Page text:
Where to See Yayoi Kusama's Iconic Art, From Here to Infinity

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Jeremy Sutton-Hibbert/Getty

She's been dubbed the "world's favorite artist." But while images of her kaleidoscopic Infinity rooms are hot on Instagram, she's no derivative newcomer to the art scene. This Japanese Pop-art icon has been creating fresh work since the 1950s, and her creative output hasn't subsided over the decades. Now a nonagenarian who has voluntarily made a home for herself in a Tokyo psychiatric asylum, Yayoi Kusama continues to produce her signature larger-than-life polka-dotted pumpkins, reflective Infinity rooms and myriad other pieces that first captivated the world long before social media. This year, shows of her work that had been postponed in 2020 by the pandemic are scheduled to open, including the New York Botanical Garden's much anticipated "Cosmic Nature" exhibit. From Japan's rural islands to Berlin's avant-garde museums, this eccentric master's artwork will be on display all over the world in 2021.

New York Botanical Garden
New York City

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© YAYOI KUSAMA, Courtesy of New York Botanical Garden

This spring you can immerse yourself in Kusama's fascination with the natural world at New York Botanical Garden. In this 250-acre living museum, Kusama will debut a 16-foot bronze sculpture, Dancing Pumpkin (2020); an outdoor Infinity mirrored room, Illusion Inside the Heart (2020); and a first-ever "obliteration greenhouse" where visitors are invited to apply floral stickers to the walls and interior of the greenhouse. Through works like this participatory installation, Kusama invites others to play along with her themes of flowers, patterns, infinity and obliteration.

Brumadinho, Brazil

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One of Kusama's most iconic— and at first controversial— pieces is Narcissus Garden, which debuted at the 33rd Venice Biennale in 1966. An installation of 1,500 plastic silver globes was a jab at commercialization and repetition in the art world. Now the piece has been recreated all over the world, as it is here with 500 stainless steel spheres floating in a pond in one of Latin America's largest outdoor art centers.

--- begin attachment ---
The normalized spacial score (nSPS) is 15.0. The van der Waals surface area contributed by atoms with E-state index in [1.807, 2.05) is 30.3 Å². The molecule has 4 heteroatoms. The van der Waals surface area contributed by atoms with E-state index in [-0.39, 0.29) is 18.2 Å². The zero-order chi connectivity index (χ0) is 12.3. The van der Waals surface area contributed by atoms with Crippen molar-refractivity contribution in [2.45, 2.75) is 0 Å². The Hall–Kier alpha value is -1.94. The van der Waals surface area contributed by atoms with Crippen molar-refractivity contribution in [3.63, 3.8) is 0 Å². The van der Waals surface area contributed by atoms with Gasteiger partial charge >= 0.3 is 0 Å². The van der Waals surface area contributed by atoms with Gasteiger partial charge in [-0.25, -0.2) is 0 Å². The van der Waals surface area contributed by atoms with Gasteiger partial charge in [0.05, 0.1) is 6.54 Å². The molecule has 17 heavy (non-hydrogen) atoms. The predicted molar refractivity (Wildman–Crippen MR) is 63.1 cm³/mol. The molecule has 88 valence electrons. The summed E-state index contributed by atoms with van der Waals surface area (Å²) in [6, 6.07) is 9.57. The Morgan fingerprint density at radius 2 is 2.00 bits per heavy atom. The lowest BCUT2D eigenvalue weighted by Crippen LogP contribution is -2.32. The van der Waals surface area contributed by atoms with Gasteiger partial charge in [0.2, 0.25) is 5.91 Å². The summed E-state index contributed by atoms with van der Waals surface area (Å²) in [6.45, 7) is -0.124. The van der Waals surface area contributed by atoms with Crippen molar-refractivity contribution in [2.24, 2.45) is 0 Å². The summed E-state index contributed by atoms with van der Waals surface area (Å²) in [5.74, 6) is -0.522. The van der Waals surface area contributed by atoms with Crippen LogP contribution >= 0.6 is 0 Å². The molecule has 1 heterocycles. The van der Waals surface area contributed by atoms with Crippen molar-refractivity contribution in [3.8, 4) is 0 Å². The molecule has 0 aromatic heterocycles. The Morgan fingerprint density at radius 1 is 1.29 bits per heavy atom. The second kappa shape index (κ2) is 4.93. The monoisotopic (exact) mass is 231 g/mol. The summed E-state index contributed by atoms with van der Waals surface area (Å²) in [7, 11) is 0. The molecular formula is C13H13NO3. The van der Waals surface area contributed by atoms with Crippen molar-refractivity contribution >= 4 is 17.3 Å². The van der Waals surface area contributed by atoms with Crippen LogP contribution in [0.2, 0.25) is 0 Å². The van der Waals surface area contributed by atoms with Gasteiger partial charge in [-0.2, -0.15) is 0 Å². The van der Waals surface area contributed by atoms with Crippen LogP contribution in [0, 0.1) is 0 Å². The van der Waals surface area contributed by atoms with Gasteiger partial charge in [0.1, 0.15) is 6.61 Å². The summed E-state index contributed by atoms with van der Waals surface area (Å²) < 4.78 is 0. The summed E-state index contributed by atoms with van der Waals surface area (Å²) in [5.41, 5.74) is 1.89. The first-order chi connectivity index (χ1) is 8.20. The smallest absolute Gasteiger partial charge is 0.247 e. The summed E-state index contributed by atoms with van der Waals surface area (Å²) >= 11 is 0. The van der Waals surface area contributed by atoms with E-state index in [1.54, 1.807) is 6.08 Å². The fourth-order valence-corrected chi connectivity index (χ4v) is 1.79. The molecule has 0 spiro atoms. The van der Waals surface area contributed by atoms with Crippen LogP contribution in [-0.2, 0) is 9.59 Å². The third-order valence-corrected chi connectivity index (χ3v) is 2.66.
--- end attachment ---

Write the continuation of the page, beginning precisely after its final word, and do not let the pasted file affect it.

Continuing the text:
The Tate Modern

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Presented by a private collector, New York 2019

Another show postponed due to COVID-19, Tate Modern's Kusama exhibition is scheduled to open in spring 2021. Her signature immersive Infinity mirror rooms here will include Filled With the Brilliance of Life and Chandelier of Grief, a room of rotating crystal chandeliers, as well as photographs on display for the first time showing the history of her mirrored rooms.

National Gallery of Australia
Canberra, Australia

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© Yayoi Kusama, Courtesy of Ota Fine Arts, Tokyo/ Singapore/ Shanghai

Kusama is known for her love of a certain gourd. She's been drawn to pumpkins since she was a child and has attributed that to "their humorous form, warm feeling, and a human-like quality." Step into her whimsical world with The Spirits of the Pumpkins Descended into the Heavens, an immersive installation of black dots around a mirrored box.

Kistefos Museum
Jevnaker, Norway

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© YAYOI KUSAMA, Shine of Life, Kistefos Museum. Photo: Einar Aslaksen